Effect of ligand on unfolding kinetics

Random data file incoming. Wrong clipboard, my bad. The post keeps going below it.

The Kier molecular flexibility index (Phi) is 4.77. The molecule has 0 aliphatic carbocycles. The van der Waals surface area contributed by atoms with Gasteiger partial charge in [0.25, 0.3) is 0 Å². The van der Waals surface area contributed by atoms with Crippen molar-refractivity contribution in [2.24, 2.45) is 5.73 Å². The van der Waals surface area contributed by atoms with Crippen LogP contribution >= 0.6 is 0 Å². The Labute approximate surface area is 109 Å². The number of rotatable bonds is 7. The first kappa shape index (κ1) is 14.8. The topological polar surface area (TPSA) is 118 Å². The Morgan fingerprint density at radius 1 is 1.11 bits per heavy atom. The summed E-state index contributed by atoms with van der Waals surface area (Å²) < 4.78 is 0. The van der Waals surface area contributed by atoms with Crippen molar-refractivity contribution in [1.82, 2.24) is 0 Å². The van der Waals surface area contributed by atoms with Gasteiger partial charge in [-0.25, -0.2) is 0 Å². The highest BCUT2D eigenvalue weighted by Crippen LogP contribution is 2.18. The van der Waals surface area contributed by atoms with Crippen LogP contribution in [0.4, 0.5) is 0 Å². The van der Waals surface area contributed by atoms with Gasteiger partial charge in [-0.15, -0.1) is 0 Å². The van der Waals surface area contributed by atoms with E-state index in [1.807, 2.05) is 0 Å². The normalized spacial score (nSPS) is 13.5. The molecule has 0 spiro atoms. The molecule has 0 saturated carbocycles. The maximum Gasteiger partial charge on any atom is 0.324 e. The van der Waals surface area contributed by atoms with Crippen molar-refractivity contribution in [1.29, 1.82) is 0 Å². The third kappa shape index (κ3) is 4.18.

When a ligand binds to a protein, the complex formation may slow the unfolding of the protein.12–14 For a ligand to slow the unfolding of a protein, ligand binding must stabilize the ground state greater than the transition state so that the barrier to the transition state is actually increased. Considering that ligand binding to its binding site requires a well-ordered native structure of a protein which is likely to be perturbed in the transition state, slow unfolding upon ligand binding seems to be quite general. However, increases in folding rates by ligand binding are quite rare. The only well-documented cases are metal binding proteins, probably because metal binding is fast and does not require extensively preorganized binding sites.18 Therefore, we proposed a simple model to explain the effect of ligand binding on unfolding kinetics of MBP [Eq. (1)], where maltose dissociates from the complex before the rate-limiting transition state for unfolding. Also, to take into account the change in the free ligand concentration upon unfolding of the complex, we have derived a novel rate equation [Eq. (3)] based on the proposed kinetic model.